Suffolk Christian Sun
February 14, 1862
CAMP 5TH REGT.
Corps Army Potomac)
MR. EDITOR:-- In order to pass away the monotony of day, I have
concluded to converse through the medium of your paper, provided you have no
objection, with the people of Gates.
Many perhaps, who haven’t an opportunity of hearing from the G. M. M.
and G. G’s. would be pleased
to see an article from one of those companies.
I, though unable to prepare an article for a
paper, am willing to give a sketch of the surrounding incidents of the
times. It would be quite a task to go
into a full detail of all the facts pertaining to a soldier’s life, yet I deem
it expedient to say something of his hardships.
I can’t say, for indeed I do not believe the C. S. A. has a worse line
to guard than this that we have a harder time than any other corps of soldiers,
yet I am satisfied that we have all that we can brave. To make this fact intelligible I must give
you a short detail of our experience, for I know, no one can picture to himself
the reality of a soldier’s life, who has not
experienced some of the hardships pertaining thereto. Imagine, if you please, a Regiment under
orders to march, with three days rations cooked—it commences to snow, rain, and
to sleet, in the midst of which, we have to take up a line of march from five
to fifteen miles, with but a scant proportion of clothing, to relieve the
outpost pickets. We arrive, take command
of our post, and there have to remain until relieved, without a fire sufficient
to warm our almost frozen fingers, or a shelter to cover our trembling frames,
from the cold breath of “Old Borease” who rages with
fury regardless of our sufferings. When
again in camp, we are detailed to do camp or patrol duty, or labor hard, at the
building of some lofty Fort, for the protection of our Artillerist, while in an
engagement with Old Abe’s hirelings.
Thus you see, there is no rest for the soldier, let the weather be as it
may. We labor under great disadvantage
on account of the unevenness of the soil, and a want of comfortable
quarters. The country is very romantic
in its appearance; nevertheless, very unpleasant, for the reason that it is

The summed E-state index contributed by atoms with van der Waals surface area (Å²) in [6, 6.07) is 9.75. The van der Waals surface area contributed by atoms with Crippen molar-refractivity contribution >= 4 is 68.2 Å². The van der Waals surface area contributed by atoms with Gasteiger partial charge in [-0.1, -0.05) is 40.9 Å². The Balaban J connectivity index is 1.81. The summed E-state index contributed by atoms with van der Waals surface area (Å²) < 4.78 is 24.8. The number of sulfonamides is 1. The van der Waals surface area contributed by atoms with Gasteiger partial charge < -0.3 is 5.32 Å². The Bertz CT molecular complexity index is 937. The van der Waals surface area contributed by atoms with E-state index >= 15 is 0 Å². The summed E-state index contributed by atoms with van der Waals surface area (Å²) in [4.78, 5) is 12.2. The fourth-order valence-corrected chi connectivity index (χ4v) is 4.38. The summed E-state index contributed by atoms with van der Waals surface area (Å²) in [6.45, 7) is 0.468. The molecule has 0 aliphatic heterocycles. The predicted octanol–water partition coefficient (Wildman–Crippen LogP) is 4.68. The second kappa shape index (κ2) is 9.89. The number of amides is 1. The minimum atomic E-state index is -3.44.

destitute of grit, being a compound of loam and lime stone. When we have a small fall of water, the earth
becomes perfectly soft, and extremely unpleasant, to those who have to march
upon it. Our winter quarters are not yet
completed for the reason that we have so much outpost duty to perform, consequently we are yet in our cotton tents. But we will not grumble, for we intend to
have victory or death, let that come as it may. You will be surprised to hear
that our much beloved Gen. Beauregard has been ordered to Columbus, Ky.,
to dispatch some business of importance to the war department. We shall be much disappointed if he does not
return. It is to be hoped though, that
he will come back in the spring. Gen.
Smith commands in his absence 1st Corps Army of the Potomac. Gen.
Smith is a gallant officer, and will show himself nobly, when an opportunity
presents itself. James M. Taylor has
been appointed Sergeant Major of this Regiment, G. T. Parker having been
promoted to 2nd Lieut. Mr.
James R. Doughtie, formerly 1st Lieut. In
G. M. M. has resigned, and gone home.
The health of those in camp, with a very few exceptions is very good.
I will be at home
in a few days, on recruiting service, as orders have been issued to this
effect. It is the purpose
of our Col. To swell the companies to the maximum if possible. Those wishing to volunteer their services in
the defence of their country,
will do well to call on him immediately, as the opportunity is a good one. A name has already been made for you, come on
now and let us lead you to victory or death.
Before I close, the ladies will please allow me to express the heartfelt
thanks of the G. M. M. through this medium, for sundry articles of clothing
offered them in the way of shirts, drawers, socks, etc. which are much needed
at this time. Ladies, we soldiers will
not forget you, no not so long as we are permitted to breathe in your defence. If an
occasional article will be acceptable I may write again.
by Sharon Strout]